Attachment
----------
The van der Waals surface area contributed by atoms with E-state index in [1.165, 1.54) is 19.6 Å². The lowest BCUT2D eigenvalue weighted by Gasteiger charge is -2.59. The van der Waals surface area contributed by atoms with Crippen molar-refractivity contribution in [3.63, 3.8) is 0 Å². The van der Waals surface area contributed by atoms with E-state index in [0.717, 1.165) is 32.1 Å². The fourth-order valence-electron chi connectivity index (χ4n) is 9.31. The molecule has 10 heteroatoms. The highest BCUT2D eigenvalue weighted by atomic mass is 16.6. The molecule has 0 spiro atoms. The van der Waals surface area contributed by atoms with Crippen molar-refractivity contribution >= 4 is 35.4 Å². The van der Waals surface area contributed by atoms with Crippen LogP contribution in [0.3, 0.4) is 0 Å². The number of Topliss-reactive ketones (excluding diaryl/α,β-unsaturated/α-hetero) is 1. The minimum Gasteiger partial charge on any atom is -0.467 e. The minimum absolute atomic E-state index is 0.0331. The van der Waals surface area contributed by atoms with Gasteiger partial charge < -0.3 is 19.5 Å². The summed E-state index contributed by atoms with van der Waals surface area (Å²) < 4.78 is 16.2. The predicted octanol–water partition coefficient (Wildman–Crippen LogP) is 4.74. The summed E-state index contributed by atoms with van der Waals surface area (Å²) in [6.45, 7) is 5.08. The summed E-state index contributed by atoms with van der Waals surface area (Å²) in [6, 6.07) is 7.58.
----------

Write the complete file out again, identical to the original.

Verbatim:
The van der Waals surface area contributed by atoms with E-state index in [1.165, 1.54) is 19.6 Å². The lowest BCUT2D eigenvalue weighted by Gasteiger charge is -2.59. The van der Waals surface area contributed by atoms with Crippen molar-refractivity contribution in [3.63, 3.8) is 0 Å². The van der Waals surface area contributed by atoms with E-state index in [0.717, 1.165) is 32.1 Å². The fourth-order valence-electron chi connectivity index (χ4n) is 9.31. The molecule has 10 heteroatoms. The highest BCUT2D eigenvalue weighted by atomic mass is 16.6. The molecule has 0 spiro atoms. The van der Waals surface area contributed by atoms with Crippen molar-refractivity contribution >= 4 is 35.4 Å². The van der Waals surface area contributed by atoms with Crippen LogP contribution in [0.3, 0.4) is 0 Å². The number of Topliss-reactive ketones (excluding diaryl/α,β-unsaturated/α-hetero) is 1. The minimum Gasteiger partial charge on any atom is -0.467 e. The minimum absolute atomic E-state index is 0.0331. The van der Waals surface area contributed by atoms with Gasteiger partial charge < -0.3 is 19.5 Å². The summed E-state index contributed by atoms with van der Waals surface area (Å²) < 4.78 is 16.2. The predicted octanol–water partition coefficient (Wildman–Crippen LogP) is 4.74. The summed E-state index contributed by atoms with van der Waals surface area (Å²) in [6.45, 7) is 5.08. The summed E-state index contributed by atoms with van der Waals surface area (Å²) in [6, 6.07) is 7.58.